Students and staff at Yellowknife’s École Sir John Franklin High School spent the past week participating in cultural activities and games at the school’s first spring carnival.
The week of festivities took place in front of the high school, offering the likes of egg toss, stick pull, tea boiling, log sawing, nail pounding and storytelling.
Each station, taught by knowledge-keepers from Dettah, traditionally reflects a survival skill such as making a fire for tea, fishing with a slippery stick and cutting wood for fires.
Andrea Harding, YK1’s regional Indigenous languages and education coordinator, helped to organize the event with Sir John’s English department head, Tomiko Robson.
“It’s so great to get the students all working together and experiencing the outdoors in a traditional way,” Harding said.
“They offered the spring carnival in Dettah this year but not all of the students were able to go, so this is a great way for them to still get the experience.”
Though this is the first year the school has run such a carnival, Harding is already planning for next year. While some students have participated in the events before, for many it was their first time experiencing these kinds of activity.
Robson, who first presented the idea of a carnival to Harding, said the school had a responsibility to teach Dene Kede, a curriculum developed in part by Elders across the territory.
“One of the ways we try to integrate that into our programs is to do activities like this,” Robson said.
“It’s an important chance for Indigenous kids and non-Indigenous kids to be in touch with these activities, and with some of our community helpers and knowledge keepers.”
A crowd-pleaser at the carnival was the egg toss. Focusing on teamwork and gentle hands, two participants lightly toss an egg back and forth while gradually stepping further apart.
In a contest between students and teachers, the students won – and many teachers found themselves splattered with yolk.
At another station, staff and students worked in pairs to saw a log as quickly as possible. Dettah resident Eddie Goulet said the students learned faster than he expected.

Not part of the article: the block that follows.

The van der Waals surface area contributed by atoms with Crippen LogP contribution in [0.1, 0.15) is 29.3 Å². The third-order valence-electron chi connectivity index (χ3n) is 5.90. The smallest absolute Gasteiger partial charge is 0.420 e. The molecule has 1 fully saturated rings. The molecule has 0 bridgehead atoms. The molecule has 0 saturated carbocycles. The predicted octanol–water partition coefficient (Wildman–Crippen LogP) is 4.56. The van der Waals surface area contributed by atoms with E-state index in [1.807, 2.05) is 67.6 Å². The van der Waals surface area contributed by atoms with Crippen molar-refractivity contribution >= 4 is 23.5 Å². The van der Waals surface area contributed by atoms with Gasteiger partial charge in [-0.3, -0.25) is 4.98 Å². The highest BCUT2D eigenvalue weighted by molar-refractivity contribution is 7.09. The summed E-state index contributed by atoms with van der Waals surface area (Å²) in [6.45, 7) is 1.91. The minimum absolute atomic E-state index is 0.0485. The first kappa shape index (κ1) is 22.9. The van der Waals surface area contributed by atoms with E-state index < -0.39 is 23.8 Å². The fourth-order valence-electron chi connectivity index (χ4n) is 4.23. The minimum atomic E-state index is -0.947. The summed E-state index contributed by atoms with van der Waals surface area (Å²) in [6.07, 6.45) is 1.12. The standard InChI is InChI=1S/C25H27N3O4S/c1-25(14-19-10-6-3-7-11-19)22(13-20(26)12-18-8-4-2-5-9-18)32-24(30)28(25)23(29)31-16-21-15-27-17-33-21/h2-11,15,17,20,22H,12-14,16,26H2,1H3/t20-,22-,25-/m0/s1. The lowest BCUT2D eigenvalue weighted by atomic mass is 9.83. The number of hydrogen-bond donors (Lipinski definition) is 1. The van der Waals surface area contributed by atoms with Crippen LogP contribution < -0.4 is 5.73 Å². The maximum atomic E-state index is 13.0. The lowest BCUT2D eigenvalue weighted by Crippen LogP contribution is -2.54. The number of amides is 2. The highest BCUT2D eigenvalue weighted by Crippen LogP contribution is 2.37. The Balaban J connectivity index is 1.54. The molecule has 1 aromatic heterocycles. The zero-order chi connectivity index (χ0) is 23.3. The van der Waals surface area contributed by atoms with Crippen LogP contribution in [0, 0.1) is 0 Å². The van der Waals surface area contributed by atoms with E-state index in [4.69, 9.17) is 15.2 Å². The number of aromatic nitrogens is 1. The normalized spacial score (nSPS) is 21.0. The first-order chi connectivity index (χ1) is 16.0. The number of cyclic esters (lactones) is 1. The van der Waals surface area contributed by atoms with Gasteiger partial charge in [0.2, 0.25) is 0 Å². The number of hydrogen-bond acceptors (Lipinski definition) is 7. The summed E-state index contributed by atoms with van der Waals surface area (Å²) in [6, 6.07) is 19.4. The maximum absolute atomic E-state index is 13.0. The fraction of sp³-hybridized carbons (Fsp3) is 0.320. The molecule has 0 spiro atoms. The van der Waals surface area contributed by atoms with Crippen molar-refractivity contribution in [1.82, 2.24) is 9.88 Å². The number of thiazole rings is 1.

“They’re so competitive. Some of them have never done anything like this before, but they were all trying to beat records,” Goulet told Cabin Radio.
“It means a lot for us to be out here teaching them this. I like teaching kids, I like teaching my grandkids, and I noticed today that they learned so quickly. As I gave them a couple tips, they just got going faster and faster.”
Goulet said traditional skills remain crucial to any understanding of how to live on and off the land.
“A lot of them didn’t know about things like fire-making,” he said.
“Now they know what to do in a survival situation, which is a good learning experience.”
Aidan Cartwright, who teaches subjects at Sir John from wildlife to English language arts, said the carnival was an opportunity for him to reconnect with activities he learned growing up.
“I got to do a bunch of these games when I was a little kid, and I think it’s fun getting to not only see them passed on to younger generations, but also feel like, as a staff member here, I can have a little part in making that happen as well,” Cartwright said.
“I’ve gotten to watch our kids out doing a variety of interesting activities and learning that traditional cultural activities matter, while also maybe learning some of their abilities and talents, and it’s been really special.”
Noting the school’s location – the carnival backed on to 52 Avenue, a relatively busy Yellowknife street – Cartwright said this kind cultural event allows people driving and walking by to see a snapshot of the activities, raising the profile of traditional skills.
For other staff members, watching students learn in a setting beyond the classroom was an important experience.
“It’s different when they’re out and doing it instead of just learning about it in textbooks,” said social studies department head Shannon Traynor.
“It’s different to do and experience Indigenous cultures, and it stays alive that way.”